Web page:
Saying that some recreational marijuana stores risk running out of fresh supply in a matter of days, the Nevada Department of Taxation is seeking an emergency regulation that would pave the way for opening up the distribution role to more than just liquor distributors.
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Saying that some recreational marijuana stores risk running out of fresh supply in a matter of days, the Nevada Department of Taxation is seeking an emergency regulation that would pave the way for opening up the distribution role to more than just liquor distributors.

The department issued a statement Friday saying Gov. Brian Sandoval is supportive of their regulation, which still needs final approval from the Nevada Tax Commission at its July 13 meeting. They noted that no liquor distributors have been issued state licenses yet, and one that awaited a final facility inspection this week told the department they weren’t ready and declined the inspection.

“The business owners in this industry have invested hundreds of millions of dollars to build facilities across the state. They have hired and trained thousands of additional employees to meet the demands of the market,” the agency said in a statement. “Unless the issue with distributor licensing is resolved quickly, the inability to deliver product to retail stores will result in many of these people losing their jobs and will bring this nascent market to a grinding halt. A halt in this market will lead to a hole in the state’s school budget.”

Wholesale marijuana taxes are devoted to the main public education fund, the Distributive School Account, while an estimated $64 million in recreational marijuana excise taxes over the next two years is dedicated to the state’s reserve account. Industry members estimated raking in roughly $3 to $5 million in gross receipts over the first weekend of legal sales, which began July 1.

The move is the latest volley in a months long dispute between the taxation agency and smaller-scale liquor distributors, who say the ballot measure approved by voters in November gives them an exclusive right to transport the product from cultivation and production facilities to retail stores for the first 18 months of recreational sales. A judge sided with them in a court battle, ordering an injunction that prohibits non-liquor licensees from getting a distribution license for the time being. The matter is being appealed at the Nevada Supreme Court.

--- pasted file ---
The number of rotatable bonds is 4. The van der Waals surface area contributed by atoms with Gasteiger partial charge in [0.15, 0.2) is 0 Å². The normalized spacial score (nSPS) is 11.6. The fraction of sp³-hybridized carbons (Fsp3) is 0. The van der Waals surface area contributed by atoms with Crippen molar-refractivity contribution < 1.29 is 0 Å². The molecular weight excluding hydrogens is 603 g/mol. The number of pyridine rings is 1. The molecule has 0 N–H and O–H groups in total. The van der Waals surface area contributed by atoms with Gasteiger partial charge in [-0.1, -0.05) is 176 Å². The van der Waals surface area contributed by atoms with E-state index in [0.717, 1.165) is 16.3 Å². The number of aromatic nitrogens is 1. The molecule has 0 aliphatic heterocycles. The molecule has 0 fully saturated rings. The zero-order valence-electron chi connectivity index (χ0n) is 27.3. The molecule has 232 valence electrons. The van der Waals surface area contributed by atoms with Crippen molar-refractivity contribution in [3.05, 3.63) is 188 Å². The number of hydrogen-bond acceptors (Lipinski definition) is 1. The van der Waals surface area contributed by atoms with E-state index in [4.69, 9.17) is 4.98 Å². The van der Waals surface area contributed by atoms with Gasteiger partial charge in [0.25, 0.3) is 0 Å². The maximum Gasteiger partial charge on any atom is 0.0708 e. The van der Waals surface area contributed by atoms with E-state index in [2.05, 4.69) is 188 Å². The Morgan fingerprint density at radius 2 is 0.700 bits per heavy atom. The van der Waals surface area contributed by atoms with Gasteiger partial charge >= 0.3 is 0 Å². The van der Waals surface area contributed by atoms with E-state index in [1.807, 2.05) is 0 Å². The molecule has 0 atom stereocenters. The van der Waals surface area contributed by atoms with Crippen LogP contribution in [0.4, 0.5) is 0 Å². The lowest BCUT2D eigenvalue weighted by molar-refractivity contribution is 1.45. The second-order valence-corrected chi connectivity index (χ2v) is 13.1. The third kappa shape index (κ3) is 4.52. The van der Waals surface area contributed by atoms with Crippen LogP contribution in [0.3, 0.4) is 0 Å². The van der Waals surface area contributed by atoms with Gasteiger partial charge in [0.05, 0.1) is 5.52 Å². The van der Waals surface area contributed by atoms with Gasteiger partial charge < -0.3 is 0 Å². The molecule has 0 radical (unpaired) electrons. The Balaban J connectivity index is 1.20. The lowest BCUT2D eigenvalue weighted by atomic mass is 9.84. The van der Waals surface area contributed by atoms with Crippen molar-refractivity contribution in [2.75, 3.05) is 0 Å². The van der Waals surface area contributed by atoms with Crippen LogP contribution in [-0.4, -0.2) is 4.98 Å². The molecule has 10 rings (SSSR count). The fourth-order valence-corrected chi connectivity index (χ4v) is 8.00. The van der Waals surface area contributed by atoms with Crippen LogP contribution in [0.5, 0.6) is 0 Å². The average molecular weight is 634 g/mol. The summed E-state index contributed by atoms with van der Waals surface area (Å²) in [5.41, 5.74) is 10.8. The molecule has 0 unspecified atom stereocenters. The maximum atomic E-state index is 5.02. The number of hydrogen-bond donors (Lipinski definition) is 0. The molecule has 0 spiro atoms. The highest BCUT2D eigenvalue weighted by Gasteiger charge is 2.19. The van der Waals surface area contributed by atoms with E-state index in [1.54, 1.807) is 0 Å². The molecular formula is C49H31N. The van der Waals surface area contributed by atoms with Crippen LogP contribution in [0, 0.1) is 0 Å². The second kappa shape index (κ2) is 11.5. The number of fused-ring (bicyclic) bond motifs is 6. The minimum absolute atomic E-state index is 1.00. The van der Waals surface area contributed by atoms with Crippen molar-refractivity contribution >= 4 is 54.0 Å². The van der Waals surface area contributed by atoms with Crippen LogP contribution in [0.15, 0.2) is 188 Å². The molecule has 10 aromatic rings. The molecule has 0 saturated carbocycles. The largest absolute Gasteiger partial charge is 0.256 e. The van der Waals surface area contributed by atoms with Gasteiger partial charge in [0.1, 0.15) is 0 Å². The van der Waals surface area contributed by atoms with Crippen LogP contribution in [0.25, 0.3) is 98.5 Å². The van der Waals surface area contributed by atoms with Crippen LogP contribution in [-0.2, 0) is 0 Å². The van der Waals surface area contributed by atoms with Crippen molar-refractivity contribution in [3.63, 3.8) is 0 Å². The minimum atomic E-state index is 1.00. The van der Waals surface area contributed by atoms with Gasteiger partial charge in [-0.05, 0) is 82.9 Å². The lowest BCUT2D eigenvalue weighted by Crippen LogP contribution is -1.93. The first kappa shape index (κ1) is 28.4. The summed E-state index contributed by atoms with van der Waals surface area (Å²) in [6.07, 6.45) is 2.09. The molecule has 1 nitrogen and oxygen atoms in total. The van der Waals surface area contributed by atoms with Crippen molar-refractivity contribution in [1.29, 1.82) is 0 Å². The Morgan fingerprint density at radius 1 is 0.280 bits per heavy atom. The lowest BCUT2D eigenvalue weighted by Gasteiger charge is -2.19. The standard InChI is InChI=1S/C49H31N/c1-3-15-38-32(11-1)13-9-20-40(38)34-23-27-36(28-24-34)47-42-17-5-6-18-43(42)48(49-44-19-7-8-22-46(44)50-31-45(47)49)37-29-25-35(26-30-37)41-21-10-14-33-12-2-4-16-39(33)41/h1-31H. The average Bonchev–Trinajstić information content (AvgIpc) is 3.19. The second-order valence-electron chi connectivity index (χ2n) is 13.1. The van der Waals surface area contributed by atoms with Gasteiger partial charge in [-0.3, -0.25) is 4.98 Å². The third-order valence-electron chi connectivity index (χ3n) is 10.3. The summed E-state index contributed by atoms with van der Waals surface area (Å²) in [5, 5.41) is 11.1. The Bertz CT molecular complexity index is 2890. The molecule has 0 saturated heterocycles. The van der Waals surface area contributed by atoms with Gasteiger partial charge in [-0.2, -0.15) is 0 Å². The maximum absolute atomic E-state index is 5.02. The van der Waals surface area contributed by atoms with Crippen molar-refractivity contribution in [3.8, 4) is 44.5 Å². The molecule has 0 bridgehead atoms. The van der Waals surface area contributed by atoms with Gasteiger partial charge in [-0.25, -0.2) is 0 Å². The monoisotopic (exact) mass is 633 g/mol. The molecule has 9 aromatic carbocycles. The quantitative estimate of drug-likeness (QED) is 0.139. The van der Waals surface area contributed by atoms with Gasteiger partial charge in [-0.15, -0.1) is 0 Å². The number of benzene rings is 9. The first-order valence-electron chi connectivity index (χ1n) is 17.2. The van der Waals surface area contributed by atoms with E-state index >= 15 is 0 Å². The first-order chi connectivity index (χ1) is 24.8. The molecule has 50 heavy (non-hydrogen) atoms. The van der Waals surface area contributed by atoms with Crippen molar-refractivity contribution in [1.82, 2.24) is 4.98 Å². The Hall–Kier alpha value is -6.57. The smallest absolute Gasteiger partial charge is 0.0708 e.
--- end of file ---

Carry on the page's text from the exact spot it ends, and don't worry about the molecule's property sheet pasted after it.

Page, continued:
While groups including the Nevada Dispensary Association have publicly stayed out of the fray, dispensaries are eager to keep sales rolling to recoup their heavy capital investments. If they prevail, marijuana companies could be fully vertically integrated — meaning entities with the same owners could be involved in cultivation, production, delivery and retail sales.

Liquor distributors say they want to be involved to provide a layer of independence in the supply chain, similar to the liquor industry’s Prohibition-era three-tier system where ownership in multiple tiers is banned. Kevin Benson, a lawyer representing the Independent Alcohol Distributors of Nevada, didn’t immediately respond to a request for comment on Friday’s development, but said in an interview earlier this week that the taxation agency has rushed the process in an apparent attempt to make it prohibitively difficult for liquor distributors to claim their first dibs.

Seven liquor distributors have applied to get involved in marijuana distribution. The proposed regulation would create a structure for the taxation department to determine whether there are an insufficient number of liquor distributors to serve the market based on factors such as historical demand for marijuana and operational needs of dispensaries including 24-hour deliveries. That could pave the way for marijuana businesses to enter.

Vagueness in state regulations on how to make that determination of insufficiency was one of the flaws cited by the judge who ordered the injunction. Taxation officials argue they need to act now, saying reports indicate demand is “already far exceeding the industry’s expectations at the state’s 47 licensed retail marijuana stores, and the reality that many stores are running out of inventory.”

“We continue to work with the liquor wholesalers who have applied for distribution licenses, but most don’t yet meet the requirements that would allow us to license them,” they added.

Statement of Emergency and Regulation Regarding Marijuana Distribution by Riley Snyder on Scribd

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Riley Snyder contributed to this report.

Feature photo: A couple from Texas purchase marijuana at The Apothecary Shoppe on Saturday, July 1, 2017. (Jeff Scheid/The Nevada Independent)

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